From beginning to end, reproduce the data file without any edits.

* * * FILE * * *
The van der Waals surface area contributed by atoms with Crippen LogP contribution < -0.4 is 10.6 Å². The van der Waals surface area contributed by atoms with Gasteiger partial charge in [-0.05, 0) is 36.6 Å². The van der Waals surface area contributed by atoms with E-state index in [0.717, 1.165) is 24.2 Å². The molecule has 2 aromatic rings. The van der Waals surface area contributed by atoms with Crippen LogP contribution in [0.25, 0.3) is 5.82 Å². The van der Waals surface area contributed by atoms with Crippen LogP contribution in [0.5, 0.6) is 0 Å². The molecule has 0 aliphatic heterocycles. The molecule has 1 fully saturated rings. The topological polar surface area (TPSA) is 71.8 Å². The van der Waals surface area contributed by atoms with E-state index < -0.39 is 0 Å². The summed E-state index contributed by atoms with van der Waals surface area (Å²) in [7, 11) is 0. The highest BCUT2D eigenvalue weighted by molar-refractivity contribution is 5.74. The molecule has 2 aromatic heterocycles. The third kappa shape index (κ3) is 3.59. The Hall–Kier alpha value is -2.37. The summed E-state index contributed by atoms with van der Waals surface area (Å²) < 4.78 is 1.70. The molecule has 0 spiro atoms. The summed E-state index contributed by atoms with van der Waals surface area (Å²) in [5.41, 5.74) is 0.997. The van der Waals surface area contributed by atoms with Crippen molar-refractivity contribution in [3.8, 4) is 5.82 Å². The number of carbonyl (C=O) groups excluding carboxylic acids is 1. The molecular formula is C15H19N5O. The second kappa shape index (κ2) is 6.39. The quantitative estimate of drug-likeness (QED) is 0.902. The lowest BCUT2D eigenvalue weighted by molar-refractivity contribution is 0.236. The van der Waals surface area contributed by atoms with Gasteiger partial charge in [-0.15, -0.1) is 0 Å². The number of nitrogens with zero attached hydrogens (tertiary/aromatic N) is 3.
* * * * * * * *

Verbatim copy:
The van der Waals surface area contributed by atoms with Crippen LogP contribution < -0.4 is 10.6 Å². The van der Waals surface area contributed by atoms with Gasteiger partial charge in [-0.05, 0) is 36.6 Å². The van der Waals surface area contributed by atoms with E-state index in [0.717, 1.165) is 24.2 Å². The molecule has 2 aromatic rings. The van der Waals surface area contributed by atoms with Crippen LogP contribution in [0.25, 0.3) is 5.82 Å². The van der Waals surface area contributed by atoms with Crippen LogP contribution in [0.5, 0.6) is 0 Å². The molecule has 0 aliphatic heterocycles. The molecule has 1 fully saturated rings. The topological polar surface area (TPSA) is 71.8 Å². The van der Waals surface area contributed by atoms with E-state index < -0.39 is 0 Å². The summed E-state index contributed by atoms with van der Waals surface area (Å²) in [7, 11) is 0. The highest BCUT2D eigenvalue weighted by molar-refractivity contribution is 5.74. The molecule has 2 aromatic heterocycles. The third kappa shape index (κ3) is 3.59. The Hall–Kier alpha value is -2.37. The summed E-state index contributed by atoms with van der Waals surface area (Å²) < 4.78 is 1.70. The molecule has 0 spiro atoms. The summed E-state index contributed by atoms with van der Waals surface area (Å²) in [5.41, 5.74) is 0.997. The van der Waals surface area contributed by atoms with Crippen molar-refractivity contribution in [3.8, 4) is 5.82 Å². The number of carbonyl (C=O) groups excluding carboxylic acids is 1. The molecular formula is C15H19N5O. The second kappa shape index (κ2) is 6.39. The quantitative estimate of drug-likeness (QED) is 0.902. The lowest BCUT2D eigenvalue weighted by molar-refractivity contribution is 0.236. The van der Waals surface area contributed by atoms with Gasteiger partial charge in [-0.15, -0.1) is 0 Å². The number of nitrogens with zero attached hydrogens (tertiary/aromatic N) is 3.